The body inflammatory markers are probably indicators for differentiating true NTM-LD from pulmonary colonization and interferon-gamma (IFN-g) play a critical role in protective immunity to mycobacterial infections. However, serum IFN-g poorly correlated with diagnosis of NTM-LD and possibly due to the hosts with attenuated cellular immunity and the presence of IFN-gamma inhibitor. By contrast, macrophages are the first-line defense while mycobacterial bacilli enter through airway and may play an important role while MAC/MAB infection. Macrophages can be polarized to inflammatory type and promotes type 1 immunity. In addition, inflammatory macrophages can react through inflammasome to defense intracellular mycobacteria. However, the inflammasome responses in inflammatory macrophages are rarely investigated in MAC-LD and MAB-LD, either for the defense mechanism or its diagnostic aid for disease form colonization. The investigators therefore conduct an in-vitro inflammatory macrophage stimulation using MAC or MAB bacilli to observe the difference of inflammasome response between MAC/MAB patients, colonizers, and controls.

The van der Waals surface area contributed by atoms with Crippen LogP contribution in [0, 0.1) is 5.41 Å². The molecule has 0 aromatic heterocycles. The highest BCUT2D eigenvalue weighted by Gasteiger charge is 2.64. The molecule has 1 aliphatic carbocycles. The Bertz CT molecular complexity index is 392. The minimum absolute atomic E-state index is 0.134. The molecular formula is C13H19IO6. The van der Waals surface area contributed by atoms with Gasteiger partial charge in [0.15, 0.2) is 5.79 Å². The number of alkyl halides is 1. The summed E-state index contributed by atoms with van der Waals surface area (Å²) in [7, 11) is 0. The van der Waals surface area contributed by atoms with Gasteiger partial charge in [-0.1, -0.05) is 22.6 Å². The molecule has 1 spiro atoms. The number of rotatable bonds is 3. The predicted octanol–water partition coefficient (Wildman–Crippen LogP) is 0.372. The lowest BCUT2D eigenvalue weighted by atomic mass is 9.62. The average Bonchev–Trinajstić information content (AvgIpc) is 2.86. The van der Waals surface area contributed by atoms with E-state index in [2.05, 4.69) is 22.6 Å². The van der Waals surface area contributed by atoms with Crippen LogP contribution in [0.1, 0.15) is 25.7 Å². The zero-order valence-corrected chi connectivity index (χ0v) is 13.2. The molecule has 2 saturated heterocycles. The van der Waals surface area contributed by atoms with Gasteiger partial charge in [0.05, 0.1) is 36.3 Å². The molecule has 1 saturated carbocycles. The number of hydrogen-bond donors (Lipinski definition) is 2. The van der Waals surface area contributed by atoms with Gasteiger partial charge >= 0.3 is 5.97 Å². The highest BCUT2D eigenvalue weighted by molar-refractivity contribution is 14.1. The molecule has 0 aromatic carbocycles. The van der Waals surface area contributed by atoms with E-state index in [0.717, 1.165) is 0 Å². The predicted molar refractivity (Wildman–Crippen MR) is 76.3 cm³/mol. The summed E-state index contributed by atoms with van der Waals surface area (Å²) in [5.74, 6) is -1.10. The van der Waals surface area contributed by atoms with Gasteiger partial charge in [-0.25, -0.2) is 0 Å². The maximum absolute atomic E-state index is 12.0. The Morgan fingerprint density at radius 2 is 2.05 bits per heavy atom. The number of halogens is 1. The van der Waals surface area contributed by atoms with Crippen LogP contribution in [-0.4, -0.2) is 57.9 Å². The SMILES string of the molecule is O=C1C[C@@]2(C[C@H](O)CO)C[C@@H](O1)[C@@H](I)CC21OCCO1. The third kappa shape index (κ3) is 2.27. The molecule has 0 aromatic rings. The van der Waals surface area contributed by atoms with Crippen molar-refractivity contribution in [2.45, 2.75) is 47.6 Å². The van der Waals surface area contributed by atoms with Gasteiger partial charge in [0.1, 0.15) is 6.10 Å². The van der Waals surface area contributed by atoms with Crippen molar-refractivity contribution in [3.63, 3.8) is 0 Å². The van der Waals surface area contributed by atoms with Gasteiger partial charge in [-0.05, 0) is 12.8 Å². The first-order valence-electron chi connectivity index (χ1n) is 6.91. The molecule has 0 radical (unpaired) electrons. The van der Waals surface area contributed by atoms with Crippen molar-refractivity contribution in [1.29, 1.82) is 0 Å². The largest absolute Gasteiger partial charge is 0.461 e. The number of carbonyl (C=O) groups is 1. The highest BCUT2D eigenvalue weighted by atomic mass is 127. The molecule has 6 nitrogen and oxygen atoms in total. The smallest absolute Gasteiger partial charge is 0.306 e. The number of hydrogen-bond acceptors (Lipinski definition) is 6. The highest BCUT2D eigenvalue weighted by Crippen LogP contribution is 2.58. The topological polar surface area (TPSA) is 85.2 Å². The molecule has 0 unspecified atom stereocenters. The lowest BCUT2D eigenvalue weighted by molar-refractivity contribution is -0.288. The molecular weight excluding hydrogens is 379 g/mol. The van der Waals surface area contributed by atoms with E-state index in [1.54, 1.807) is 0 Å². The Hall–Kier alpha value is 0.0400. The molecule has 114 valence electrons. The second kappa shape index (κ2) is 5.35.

Eligibility

Ages Eligible for Study:   20 Years and older
Genders Eligible for Study:   Both
Accepts Healthy Volunteers:   Yes
Sampling Method:   Probability Sample
Study Population
  1. Age ≥ 20 years
  2. MAC/MAB lung disease: Diagnosis is based on the guidelines made by American Thoracic Society (Table 1)[1]. In brief, there should be pulmonary symptoms, comparable findings in chest image and appropriate exclusion other possible causes as well as meeting the microbiology criteria.
  3. MAC/MAB pulmonary colonizers: Those without fulfilling the diagnostic criteria but having at least one set of positive sputum for MAC/MAB are defined.
  4. Healthy controls: patient without documented MAC/MAB lung disease and pulmonary colonization
Criteria

Inclusion Criteria:

  • Age ≥ 20 years